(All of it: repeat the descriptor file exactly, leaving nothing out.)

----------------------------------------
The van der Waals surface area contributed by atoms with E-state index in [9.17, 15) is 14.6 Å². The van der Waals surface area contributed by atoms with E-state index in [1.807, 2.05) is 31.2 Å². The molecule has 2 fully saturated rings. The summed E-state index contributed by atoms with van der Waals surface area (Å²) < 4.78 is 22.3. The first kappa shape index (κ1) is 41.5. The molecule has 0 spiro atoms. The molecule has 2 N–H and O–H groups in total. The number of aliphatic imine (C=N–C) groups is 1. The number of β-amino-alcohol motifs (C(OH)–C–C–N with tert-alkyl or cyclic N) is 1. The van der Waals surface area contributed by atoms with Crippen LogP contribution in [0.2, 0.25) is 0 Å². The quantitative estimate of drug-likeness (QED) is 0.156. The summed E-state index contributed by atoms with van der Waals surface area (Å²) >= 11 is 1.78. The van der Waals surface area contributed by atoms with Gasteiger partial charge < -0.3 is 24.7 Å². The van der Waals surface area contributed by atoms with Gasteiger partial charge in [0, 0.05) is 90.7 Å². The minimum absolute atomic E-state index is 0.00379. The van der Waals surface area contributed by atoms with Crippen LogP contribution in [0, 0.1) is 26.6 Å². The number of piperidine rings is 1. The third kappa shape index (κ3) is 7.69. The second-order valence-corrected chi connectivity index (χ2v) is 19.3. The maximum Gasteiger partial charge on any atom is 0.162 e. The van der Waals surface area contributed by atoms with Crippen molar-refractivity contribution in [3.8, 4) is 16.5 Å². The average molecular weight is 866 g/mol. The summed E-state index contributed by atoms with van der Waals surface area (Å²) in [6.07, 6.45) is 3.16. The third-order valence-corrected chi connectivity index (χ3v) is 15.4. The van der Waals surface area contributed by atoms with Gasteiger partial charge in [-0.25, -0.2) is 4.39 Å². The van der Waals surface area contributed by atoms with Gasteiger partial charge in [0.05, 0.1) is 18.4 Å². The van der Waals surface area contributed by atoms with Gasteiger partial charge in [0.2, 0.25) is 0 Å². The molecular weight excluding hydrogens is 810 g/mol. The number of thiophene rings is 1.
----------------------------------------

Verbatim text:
The van der Waals surface area contributed by atoms with E-state index in [9.17, 15) is 14.6 Å². The van der Waals surface area contributed by atoms with E-state index in [1.807, 2.05) is 31.2 Å². The molecule has 2 fully saturated rings. The summed E-state index contributed by atoms with van der Waals surface area (Å²) < 4.78 is 22.3. The first kappa shape index (κ1) is 41.5. The molecule has 0 spiro atoms. The molecule has 2 N–H and O–H groups in total. The number of aliphatic imine (C=N–C) groups is 1. The number of β-amino-alcohol motifs (C(OH)–C–C–N with tert-alkyl or cyclic N) is 1. The van der Waals surface area contributed by atoms with Crippen LogP contribution in [0.2, 0.25) is 0 Å². The quantitative estimate of drug-likeness (QED) is 0.156. The summed E-state index contributed by atoms with van der Waals surface area (Å²) >= 11 is 1.78. The van der Waals surface area contributed by atoms with Gasteiger partial charge < -0.3 is 24.7 Å². The van der Waals surface area contributed by atoms with Gasteiger partial charge in [0, 0.05) is 90.7 Å². The minimum absolute atomic E-state index is 0.00379. The van der Waals surface area contributed by atoms with Crippen LogP contribution in [0, 0.1) is 26.6 Å². The number of piperidine rings is 1. The third kappa shape index (κ3) is 7.69. The second-order valence-corrected chi connectivity index (χ2v) is 19.3. The maximum Gasteiger partial charge on any atom is 0.162 e. The van der Waals surface area contributed by atoms with Crippen molar-refractivity contribution in [3.8, 4) is 16.5 Å². The average molecular weight is 866 g/mol. The summed E-state index contributed by atoms with van der Waals surface area (Å²) in [6.07, 6.45) is 3.16. The third-order valence-corrected chi connectivity index (χ3v) is 15.4. The van der Waals surface area contributed by atoms with Gasteiger partial charge in [-0.25, -0.2) is 4.39 Å². The van der Waals surface area contributed by atoms with Gasteiger partial charge in [0.05, 0.1) is 18.4 Å². The van der Waals surface area contributed by atoms with Gasteiger partial charge in [0.2, 0.25) is 0 Å². The molecular weight excluding hydrogens is 810 g/mol. The number of thiophene rings is 1.